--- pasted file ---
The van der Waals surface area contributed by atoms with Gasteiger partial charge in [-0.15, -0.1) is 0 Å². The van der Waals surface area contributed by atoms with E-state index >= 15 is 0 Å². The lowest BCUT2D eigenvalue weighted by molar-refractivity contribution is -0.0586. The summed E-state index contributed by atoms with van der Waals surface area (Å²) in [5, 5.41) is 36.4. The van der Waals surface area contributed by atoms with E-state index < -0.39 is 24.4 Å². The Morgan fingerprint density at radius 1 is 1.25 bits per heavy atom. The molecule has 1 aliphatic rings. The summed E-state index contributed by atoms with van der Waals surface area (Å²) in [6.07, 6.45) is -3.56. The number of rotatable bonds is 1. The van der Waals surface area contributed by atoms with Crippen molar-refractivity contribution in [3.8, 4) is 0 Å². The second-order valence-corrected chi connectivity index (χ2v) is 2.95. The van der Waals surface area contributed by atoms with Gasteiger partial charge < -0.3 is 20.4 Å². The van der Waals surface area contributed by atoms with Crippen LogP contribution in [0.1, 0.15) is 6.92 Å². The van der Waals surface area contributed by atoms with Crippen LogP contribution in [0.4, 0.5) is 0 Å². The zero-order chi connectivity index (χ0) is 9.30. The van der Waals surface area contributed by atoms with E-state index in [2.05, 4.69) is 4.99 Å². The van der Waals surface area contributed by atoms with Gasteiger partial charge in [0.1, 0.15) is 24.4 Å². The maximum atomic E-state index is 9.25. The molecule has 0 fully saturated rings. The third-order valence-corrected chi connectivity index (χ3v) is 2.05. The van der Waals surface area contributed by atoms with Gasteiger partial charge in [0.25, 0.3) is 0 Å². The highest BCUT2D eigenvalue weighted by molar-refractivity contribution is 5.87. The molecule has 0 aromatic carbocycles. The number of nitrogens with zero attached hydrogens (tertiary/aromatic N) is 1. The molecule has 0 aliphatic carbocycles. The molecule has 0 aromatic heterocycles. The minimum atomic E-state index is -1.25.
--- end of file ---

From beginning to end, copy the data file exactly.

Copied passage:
The van der Waals surface area contributed by atoms with Gasteiger partial charge in [-0.15, -0.1) is 0 Å². The van der Waals surface area contributed by atoms with E-state index >= 15 is 0 Å². The lowest BCUT2D eigenvalue weighted by molar-refractivity contribution is -0.0586. The summed E-state index contributed by atoms with van der Waals surface area (Å²) in [5, 5.41) is 36.4. The van der Waals surface area contributed by atoms with E-state index < -0.39 is 24.4 Å². The Morgan fingerprint density at radius 1 is 1.25 bits per heavy atom. The molecule has 1 aliphatic rings. The summed E-state index contributed by atoms with van der Waals surface area (Å²) in [6.07, 6.45) is -3.56. The number of rotatable bonds is 1. The van der Waals surface area contributed by atoms with Crippen molar-refractivity contribution in [3.8, 4) is 0 Å². The second-order valence-corrected chi connectivity index (χ2v) is 2.95. The van der Waals surface area contributed by atoms with Gasteiger partial charge < -0.3 is 20.4 Å². The van der Waals surface area contributed by atoms with Crippen LogP contribution in [0.1, 0.15) is 6.92 Å². The van der Waals surface area contributed by atoms with Crippen LogP contribution in [0.4, 0.5) is 0 Å². The zero-order chi connectivity index (χ0) is 9.30. The van der Waals surface area contributed by atoms with E-state index in [2.05, 4.69) is 4.99 Å². The van der Waals surface area contributed by atoms with Gasteiger partial charge in [0.1, 0.15) is 24.4 Å². The maximum atomic E-state index is 9.25. The molecule has 0 fully saturated rings. The third-order valence-corrected chi connectivity index (χ3v) is 2.05. The van der Waals surface area contributed by atoms with Gasteiger partial charge in [0.25, 0.3) is 0 Å². The highest BCUT2D eigenvalue weighted by molar-refractivity contribution is 5.87. The molecule has 0 aromatic carbocycles. The number of nitrogens with zero attached hydrogens (tertiary/aromatic N) is 1. The molecule has 0 aliphatic carbocycles. The molecule has 0 aromatic heterocycles. The minimum atomic E-state index is -1.25.